Multi-awarded Gomorrah at the European Film Academy Festival. Next Step: Oscar Ceremony in Los Angeles
Matteo Garrone’s movie won five prizes at the European Film Academy Awards 2008 in Copenhagen, including best picture, best director, best screenplay, best cinematography and best actor. Matteo Garrone, the awarded director, dedicated his prize to “all the people that fight every day against organized criminality in Naples”.
Sponsored by the production house Fandango and Rai Cinema with the collaboration of the Ministry of Cultural Heritage, Gamorra has already won the Gran Prix at Cannes Festival. The movie was inspired by Roberto Saviano’s eponymous international bestseller, a gripping realistic recount of the decline of Naples under the rule of Camorra families. These crime groups constitute together an organized network that controls many industries on an international basis, including construction, high fashion, illicit drugs, and toxic-waste disposals.
“Il Divo”, another Italian movie, was also candidate for the Best European Picture Award, but it didn’t make it: “it was not a competition: my movie lost right from the beginning, nobody can win against Gomorrah”, said director Paolo Sorrentino. His picture garnered one only prize, in conjunction with the Garrone’s: Toni Servillo, awarded for Best First Actor, plays in both of them “Interpreting both roles has not been hard at all. In fact I didn’t decide to play the two characters at the same time by chance. I loved working for both directors,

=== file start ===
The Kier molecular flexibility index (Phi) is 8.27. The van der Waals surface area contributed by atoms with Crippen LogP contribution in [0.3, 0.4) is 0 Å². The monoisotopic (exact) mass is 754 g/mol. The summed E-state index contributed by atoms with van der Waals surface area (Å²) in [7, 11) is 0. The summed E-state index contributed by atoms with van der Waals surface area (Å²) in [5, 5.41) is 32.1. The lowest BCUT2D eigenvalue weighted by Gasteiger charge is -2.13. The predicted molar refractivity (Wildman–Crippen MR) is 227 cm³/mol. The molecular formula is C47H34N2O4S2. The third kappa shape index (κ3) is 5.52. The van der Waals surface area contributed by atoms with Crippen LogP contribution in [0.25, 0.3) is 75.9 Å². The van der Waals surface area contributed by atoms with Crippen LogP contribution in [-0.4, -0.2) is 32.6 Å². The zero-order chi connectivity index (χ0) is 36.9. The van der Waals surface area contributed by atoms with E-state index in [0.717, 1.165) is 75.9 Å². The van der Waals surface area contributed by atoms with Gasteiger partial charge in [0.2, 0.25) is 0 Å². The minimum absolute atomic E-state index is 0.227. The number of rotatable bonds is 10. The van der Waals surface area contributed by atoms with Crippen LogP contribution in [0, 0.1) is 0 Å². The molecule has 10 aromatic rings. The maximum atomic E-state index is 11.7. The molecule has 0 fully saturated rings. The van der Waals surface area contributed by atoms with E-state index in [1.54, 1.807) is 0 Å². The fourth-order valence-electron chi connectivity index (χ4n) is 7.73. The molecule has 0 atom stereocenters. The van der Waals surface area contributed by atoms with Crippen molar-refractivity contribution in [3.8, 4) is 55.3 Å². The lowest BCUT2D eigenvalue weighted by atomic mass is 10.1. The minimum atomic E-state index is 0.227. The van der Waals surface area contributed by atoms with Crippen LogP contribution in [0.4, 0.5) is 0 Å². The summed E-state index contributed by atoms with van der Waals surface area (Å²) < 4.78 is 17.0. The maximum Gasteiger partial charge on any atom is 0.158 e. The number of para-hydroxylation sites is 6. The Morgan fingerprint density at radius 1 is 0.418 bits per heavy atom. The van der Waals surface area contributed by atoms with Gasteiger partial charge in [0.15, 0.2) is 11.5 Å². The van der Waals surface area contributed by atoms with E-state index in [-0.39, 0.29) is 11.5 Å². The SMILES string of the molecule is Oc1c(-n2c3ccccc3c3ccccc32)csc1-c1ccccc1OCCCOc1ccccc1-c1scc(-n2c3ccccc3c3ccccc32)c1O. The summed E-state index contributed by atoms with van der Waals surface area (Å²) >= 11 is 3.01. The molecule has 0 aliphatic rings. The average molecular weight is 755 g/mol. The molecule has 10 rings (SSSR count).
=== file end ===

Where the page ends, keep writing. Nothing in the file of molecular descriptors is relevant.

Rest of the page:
maybe because the three of us share the same interests, cultural background and aim: to produce realist movies, of the kind that can recount the difficulties of every-day life from a very personal and determined point of view."
Gomorrah’s international fame grows constantly, although the movie was probably first conceived only for the Italian public. "The thing that really shocked me when I was shooting the movie in Naples– said Garrone – was the people’s unawareness of how Comorra was controlling the world around them. They just don’t understand how bad their condition is. The prize I am receiving now, on the other hand, is very important for me: it shows that the movie transmits great and deep emotions also to the non-Italian audience. And this is the reason why I decided to direct Gomorrah: I thought that the battle against Comorra can be won only if the number of willing fighters multiplies. That is the aim I am t
rying to reach. And the success that both the book and the movie have obtained confirms that our fellow Italians are beginning and willing to get the message. But I can not do anymore than this: I am expecting politicians and government representatives to take over and help us fulfill this goal and dream”.
The movie is nominated for Best Foreign Language Film at 2009 Oscars. Italy has 13 best foreign film winners up until now - more than any other country -- but none in the past decade, since Roberto Benigni's "Life Is Beautiful" took home the prize after receiving the Grand Prix at Cannes. Here we hope that history repeats itself.